In the second-season premiere, Jesse Ventura discovers the federally run (by the Department of Homeland Security) Plum Island Animal Disease Center, the controversial facility in Gardiners Bay, off the northeast coast of Suffolk County. Ventura insists there's a cover-up going on there.
What would that be? A little unclear, but Ventura and his team decide there must be a biowarfare lab on the island. He tracks down the usual suspects - some who've claimed the Montauk Monster or Lyme disease were spawned here, although Rep. Tim Bishop (D-Southampton) insists the only diseases studied there are animal ones.
"I guess that's the difference between him and me," Jesse says darkly. "I don't accept what I've been told." What of the beach landing? Ventura gets close - or as close as the New London ferry - before being turned back. "I find it very very interesting I'm a former governor, yet I can't go on Plum Island."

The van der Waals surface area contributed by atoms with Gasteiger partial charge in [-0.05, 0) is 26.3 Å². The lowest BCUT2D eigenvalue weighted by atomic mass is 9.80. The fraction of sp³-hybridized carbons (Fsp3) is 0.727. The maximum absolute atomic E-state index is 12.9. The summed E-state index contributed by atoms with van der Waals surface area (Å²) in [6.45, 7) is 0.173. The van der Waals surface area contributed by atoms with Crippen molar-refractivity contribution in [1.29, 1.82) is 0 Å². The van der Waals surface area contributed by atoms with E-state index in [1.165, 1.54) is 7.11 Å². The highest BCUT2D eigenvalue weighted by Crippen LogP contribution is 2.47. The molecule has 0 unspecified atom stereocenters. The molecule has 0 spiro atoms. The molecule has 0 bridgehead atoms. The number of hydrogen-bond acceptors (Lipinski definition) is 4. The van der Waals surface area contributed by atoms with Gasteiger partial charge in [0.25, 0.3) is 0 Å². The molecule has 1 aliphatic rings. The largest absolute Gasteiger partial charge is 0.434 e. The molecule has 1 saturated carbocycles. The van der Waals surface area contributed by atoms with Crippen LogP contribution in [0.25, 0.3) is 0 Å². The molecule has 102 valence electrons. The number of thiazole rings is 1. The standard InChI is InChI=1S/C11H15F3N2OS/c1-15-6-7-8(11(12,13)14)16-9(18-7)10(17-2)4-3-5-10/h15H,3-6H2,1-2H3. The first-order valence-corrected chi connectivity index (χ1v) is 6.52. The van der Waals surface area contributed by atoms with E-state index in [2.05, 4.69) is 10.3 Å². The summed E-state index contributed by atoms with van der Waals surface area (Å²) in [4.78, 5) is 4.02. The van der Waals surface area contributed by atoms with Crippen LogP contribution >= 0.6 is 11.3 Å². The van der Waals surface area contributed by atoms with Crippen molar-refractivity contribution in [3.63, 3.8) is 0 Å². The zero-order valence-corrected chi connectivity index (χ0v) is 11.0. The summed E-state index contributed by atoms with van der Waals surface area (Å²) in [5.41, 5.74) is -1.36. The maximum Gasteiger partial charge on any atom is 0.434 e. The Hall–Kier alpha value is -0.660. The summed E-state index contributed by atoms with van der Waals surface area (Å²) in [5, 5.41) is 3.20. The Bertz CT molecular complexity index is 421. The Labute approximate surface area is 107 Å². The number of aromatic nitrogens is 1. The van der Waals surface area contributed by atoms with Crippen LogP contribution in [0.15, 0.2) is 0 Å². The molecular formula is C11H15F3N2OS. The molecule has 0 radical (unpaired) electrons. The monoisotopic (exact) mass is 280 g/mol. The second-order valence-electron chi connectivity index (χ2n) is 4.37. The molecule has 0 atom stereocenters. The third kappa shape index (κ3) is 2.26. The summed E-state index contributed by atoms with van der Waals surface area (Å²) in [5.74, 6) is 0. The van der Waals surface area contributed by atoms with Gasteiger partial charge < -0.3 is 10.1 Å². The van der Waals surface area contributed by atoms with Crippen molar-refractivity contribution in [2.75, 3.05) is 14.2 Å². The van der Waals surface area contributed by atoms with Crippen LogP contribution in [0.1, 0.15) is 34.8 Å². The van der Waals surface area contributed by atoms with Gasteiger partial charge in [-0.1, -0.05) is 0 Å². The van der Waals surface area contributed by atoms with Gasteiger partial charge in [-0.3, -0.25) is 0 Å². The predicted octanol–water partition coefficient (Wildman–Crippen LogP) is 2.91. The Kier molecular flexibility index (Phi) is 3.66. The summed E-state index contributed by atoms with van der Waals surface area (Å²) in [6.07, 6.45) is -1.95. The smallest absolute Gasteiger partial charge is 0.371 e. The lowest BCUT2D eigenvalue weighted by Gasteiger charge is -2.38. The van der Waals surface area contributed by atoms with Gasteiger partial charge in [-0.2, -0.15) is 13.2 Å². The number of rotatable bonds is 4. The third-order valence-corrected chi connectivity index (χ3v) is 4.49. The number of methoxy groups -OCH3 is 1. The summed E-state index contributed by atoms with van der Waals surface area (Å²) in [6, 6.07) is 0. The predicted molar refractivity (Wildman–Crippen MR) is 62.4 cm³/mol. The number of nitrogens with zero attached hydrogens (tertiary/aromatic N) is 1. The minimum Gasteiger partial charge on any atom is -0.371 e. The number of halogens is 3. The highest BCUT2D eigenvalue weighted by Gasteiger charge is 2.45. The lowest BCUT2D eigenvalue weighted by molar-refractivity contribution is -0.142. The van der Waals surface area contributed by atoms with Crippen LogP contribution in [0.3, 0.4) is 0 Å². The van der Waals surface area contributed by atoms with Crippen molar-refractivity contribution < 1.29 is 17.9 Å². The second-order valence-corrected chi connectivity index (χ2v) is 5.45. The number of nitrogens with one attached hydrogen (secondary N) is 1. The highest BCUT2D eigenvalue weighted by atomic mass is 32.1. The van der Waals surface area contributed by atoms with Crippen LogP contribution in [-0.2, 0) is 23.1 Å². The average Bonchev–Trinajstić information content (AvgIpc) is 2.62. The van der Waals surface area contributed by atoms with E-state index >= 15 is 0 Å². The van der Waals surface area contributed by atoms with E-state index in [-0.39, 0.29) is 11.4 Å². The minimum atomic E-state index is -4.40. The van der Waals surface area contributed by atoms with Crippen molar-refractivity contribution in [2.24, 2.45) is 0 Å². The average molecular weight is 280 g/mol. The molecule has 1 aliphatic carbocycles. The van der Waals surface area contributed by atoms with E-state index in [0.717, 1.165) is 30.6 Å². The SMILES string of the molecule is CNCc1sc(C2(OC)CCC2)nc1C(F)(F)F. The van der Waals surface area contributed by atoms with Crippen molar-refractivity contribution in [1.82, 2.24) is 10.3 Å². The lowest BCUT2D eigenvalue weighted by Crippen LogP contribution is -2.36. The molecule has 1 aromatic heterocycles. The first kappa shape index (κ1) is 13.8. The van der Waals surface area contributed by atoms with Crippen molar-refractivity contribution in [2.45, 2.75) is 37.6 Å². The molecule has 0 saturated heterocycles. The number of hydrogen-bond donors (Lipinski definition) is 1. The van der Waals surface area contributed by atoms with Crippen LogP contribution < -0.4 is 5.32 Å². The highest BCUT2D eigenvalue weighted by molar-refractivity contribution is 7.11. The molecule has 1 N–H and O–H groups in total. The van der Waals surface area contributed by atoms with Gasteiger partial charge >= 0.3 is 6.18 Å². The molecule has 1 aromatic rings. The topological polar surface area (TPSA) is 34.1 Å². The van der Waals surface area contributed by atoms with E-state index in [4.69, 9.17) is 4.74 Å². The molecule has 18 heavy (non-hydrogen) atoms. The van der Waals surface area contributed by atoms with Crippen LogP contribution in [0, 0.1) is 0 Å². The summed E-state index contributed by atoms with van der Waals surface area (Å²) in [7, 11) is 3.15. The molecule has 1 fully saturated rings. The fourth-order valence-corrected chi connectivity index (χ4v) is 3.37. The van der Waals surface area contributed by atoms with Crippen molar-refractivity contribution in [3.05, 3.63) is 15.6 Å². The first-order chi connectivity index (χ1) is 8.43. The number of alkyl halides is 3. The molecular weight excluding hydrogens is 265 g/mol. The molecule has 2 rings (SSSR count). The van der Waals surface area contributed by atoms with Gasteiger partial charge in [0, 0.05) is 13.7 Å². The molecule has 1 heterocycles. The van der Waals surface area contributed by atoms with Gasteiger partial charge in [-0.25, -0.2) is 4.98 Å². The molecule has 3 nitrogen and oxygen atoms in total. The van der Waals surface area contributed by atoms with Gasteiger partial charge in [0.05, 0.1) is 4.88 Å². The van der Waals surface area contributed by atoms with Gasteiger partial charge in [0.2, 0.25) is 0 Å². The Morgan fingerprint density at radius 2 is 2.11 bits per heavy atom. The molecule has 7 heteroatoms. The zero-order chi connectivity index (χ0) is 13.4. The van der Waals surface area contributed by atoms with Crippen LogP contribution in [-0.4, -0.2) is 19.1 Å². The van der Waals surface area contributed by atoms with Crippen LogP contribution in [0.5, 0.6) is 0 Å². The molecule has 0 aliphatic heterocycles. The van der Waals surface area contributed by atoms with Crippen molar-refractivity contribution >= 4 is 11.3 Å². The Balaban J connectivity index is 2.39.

"Conspiracy Theory" is just now discovering Plum Island? What took Ventura so long? Plum Island is hallowed ground for conspiracy theorists, although Ventura - as his wont - is acting like he's discovering its "shocking" secrets for the first time. That's OK, because, as journalism, tonight's edition is gloriously unmitigated hooey. But even balderdash can be fun, and "Conspiracy Theory" is highly enjoyable political theater. A natural-born libertarian showman, Ventura uses the show to rail against big government, and even dispense pet care tips: "Combine fear, greed and our tax dollars, and you've got a biowarfare industry that's out of control. . . . Meanwhile, if you have a pet, be sure and check it for ticks."
BOTTOM LINE: Fun, interesting, goofy, watchable and occasionally - though, one suspects, unintentionally - informative.